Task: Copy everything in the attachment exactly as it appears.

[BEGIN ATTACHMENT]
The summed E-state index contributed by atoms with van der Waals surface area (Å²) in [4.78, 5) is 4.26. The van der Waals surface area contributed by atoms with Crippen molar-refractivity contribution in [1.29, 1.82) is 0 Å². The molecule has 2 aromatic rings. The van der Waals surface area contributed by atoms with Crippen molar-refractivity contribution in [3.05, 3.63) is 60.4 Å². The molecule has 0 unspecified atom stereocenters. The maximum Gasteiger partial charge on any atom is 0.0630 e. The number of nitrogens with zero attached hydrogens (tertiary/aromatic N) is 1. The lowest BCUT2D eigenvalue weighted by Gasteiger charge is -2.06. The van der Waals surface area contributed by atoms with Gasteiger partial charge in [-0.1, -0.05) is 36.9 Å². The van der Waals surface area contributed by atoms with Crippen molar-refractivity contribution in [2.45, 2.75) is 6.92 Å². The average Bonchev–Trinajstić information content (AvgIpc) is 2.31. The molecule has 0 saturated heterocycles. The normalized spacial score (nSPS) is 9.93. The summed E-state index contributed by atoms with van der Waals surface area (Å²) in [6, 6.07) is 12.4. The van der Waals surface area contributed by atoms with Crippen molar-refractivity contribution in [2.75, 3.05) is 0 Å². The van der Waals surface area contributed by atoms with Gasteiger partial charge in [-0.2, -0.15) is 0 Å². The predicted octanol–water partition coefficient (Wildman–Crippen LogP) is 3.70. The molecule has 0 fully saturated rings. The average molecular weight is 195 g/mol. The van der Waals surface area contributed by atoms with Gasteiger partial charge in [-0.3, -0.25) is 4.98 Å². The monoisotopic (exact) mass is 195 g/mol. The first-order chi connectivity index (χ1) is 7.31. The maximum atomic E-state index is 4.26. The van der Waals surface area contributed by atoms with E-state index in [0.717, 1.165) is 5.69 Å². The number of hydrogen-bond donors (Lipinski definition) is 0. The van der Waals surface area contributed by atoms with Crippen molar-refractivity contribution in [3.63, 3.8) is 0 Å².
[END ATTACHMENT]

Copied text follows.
The summed E-state index contributed by atoms with van der Waals surface area (Å²) in [4.78, 5) is 4.26. The van der Waals surface area contributed by atoms with Crippen molar-refractivity contribution in [1.29, 1.82) is 0 Å². The molecule has 2 aromatic rings. The van der Waals surface area contributed by atoms with Crippen molar-refractivity contribution in [3.05, 3.63) is 60.4 Å². The molecule has 0 unspecified atom stereocenters. The maximum Gasteiger partial charge on any atom is 0.0630 e. The number of nitrogens with zero attached hydrogens (tertiary/aromatic N) is 1. The lowest BCUT2D eigenvalue weighted by Gasteiger charge is -2.06. The van der Waals surface area contributed by atoms with Gasteiger partial charge in [-0.1, -0.05) is 36.9 Å². The van der Waals surface area contributed by atoms with Crippen molar-refractivity contribution in [2.45, 2.75) is 6.92 Å². The average Bonchev–Trinajstić information content (AvgIpc) is 2.31. The molecule has 0 saturated heterocycles. The normalized spacial score (nSPS) is 9.93. The summed E-state index contributed by atoms with van der Waals surface area (Å²) in [6, 6.07) is 12.4. The van der Waals surface area contributed by atoms with Crippen molar-refractivity contribution in [2.75, 3.05) is 0 Å². The van der Waals surface area contributed by atoms with Gasteiger partial charge in [-0.2, -0.15) is 0 Å². The predicted octanol–water partition coefficient (Wildman–Crippen LogP) is 3.70. The molecule has 0 fully saturated rings. The average molecular weight is 195 g/mol. The van der Waals surface area contributed by atoms with Gasteiger partial charge in [-0.3, -0.25) is 4.98 Å². The monoisotopic (exact) mass is 195 g/mol. The first-order chi connectivity index (χ1) is 7.31. The maximum atomic E-state index is 4.26. The van der Waals surface area contributed by atoms with E-state index in [0.717, 1.165) is 5.69 Å². The number of hydrogen-bond donors (Lipinski definition) is 0. The van der Waals surface area contributed by atoms with Crippen molar-refractivity contribution in [3.63, 3.8) is 0 Å².